10 Ways to Boost Your Credit Score Now If You're Buying Next Spring
November 15, 2016
Spring may seem like quite a ways off, but if you’re looking to buy in 2017—and your credit isn’t as good as it could be—you should start working to improve your credit score now. Here are 10 ways to do that:
1. Review your credit reports. You can view your credit reports—from the three major credit bureaus—at AnnualCreditReport.com up to three times a year, so consider reviewing your reports several times before next spring.
2. Talk to a professional. Whether it’s calling your mortgage professional for advice or hiring a financial advisor, don’t be afraid to get help. After all, raising your credit score could mean saving thousands of dollars in a new mortgage.
3. Make a plan. Everyone’s credit situation is different, so you’ll need to make a plan that is specific to your needs. If you’re getting help from a professional, ask them to help you lay out a good plan of attack.
4. Take action on any negatives. According to the Federal Trade Commission, one in four credit reports contain errors. If you find mistakes, follow the steps on the AnnualCreditReport.com website to dispute these errors.
5. Be vigilant about late payments. Your record of on-time payments makes up the largest portion of your credit score—35 percent—so if you’re late on any payments between now and next spring, anything else you do to improve your score may be for naught.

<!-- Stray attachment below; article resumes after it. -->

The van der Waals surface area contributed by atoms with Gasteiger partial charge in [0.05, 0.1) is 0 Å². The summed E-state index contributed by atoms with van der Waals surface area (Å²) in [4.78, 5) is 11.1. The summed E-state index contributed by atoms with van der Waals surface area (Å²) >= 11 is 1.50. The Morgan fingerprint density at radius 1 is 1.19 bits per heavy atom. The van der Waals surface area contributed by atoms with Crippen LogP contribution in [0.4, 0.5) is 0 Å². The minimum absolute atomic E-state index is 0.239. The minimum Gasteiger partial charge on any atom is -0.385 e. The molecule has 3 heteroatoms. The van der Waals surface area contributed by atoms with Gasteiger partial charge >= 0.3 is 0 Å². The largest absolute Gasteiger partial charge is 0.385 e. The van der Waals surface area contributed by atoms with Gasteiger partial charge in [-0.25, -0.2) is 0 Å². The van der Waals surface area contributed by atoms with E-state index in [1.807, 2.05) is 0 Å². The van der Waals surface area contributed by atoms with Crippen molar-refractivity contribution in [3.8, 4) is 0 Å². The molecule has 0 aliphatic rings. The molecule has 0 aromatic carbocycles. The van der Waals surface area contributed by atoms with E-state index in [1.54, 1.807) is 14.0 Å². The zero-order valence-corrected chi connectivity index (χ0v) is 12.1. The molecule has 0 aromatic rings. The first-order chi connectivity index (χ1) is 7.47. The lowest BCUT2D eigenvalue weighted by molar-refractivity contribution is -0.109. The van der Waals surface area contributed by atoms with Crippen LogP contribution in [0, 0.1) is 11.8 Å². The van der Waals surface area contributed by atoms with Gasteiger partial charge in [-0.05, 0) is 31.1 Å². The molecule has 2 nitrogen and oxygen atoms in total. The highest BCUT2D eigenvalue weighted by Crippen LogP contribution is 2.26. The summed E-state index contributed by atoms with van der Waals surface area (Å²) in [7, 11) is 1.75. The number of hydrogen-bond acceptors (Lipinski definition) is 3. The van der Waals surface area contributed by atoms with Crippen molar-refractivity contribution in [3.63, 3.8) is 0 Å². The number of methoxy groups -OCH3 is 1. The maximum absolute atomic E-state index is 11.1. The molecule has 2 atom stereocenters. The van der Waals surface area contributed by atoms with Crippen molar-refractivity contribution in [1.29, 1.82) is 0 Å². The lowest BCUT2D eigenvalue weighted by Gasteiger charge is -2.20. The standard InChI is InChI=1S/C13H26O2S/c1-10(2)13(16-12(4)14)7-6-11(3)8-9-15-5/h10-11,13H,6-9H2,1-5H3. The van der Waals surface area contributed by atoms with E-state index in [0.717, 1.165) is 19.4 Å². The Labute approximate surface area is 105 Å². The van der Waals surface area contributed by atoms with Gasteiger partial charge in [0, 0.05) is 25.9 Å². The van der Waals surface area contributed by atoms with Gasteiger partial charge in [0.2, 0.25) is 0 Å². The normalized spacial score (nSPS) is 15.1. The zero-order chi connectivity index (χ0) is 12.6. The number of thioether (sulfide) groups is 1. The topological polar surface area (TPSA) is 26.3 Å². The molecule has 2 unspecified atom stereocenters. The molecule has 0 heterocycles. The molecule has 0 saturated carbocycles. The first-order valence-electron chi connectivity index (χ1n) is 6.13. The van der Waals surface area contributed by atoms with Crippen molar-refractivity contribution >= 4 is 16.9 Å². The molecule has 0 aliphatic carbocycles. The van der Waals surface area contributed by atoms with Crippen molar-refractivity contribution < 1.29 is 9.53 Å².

6. Track your credit utilization. Since credit utilization—your credit card balance in relation to your credit limit—can have a big impact on your score, try to keep your credit card balances low.
7. Pay down your debt. One of the biggest ways to improve your credit score is to pay down debt. A lender will view you as less of a credit risk if you have less debt.
8. Don’t close any old accounts. The ratio of your credit balance to your credit limit is 30 percent of your score. Since an ideal debt-to-credit ratio is 35 percent, closing unused credit cards may actually hurt your score.
9. Don’t open any new accounts. Opening new credit card accounts (such as department store credit cards) will negatively impact your short-term credit. New credit is 10 percent of your score, so avoid opening any accounts within six months of applying for a loan.
10. Don’t make changes to your financial situation. Changing jobs or making large purchases will change your credit profile and could affect your credit, so avoid such changes if you can.
In the long run, you’ll likely buy another home or refinance your mortgage, so try to maintain your credit score beyond 2017.
For more than 25 years, Omega Financial has been serving mortgage clients in Massachusetts. Our brokers have approximately 50 years in the mortgage business. You always will receive fast, courteous, and accurate information. Omega Financial, Inc. is a company duly licensed to operate in Massachusetts as a Mortgage Brokerage. We are located in the Town of Norwood, Massachusetts where we have been operating as Omega Financial Incorporated since 1988.
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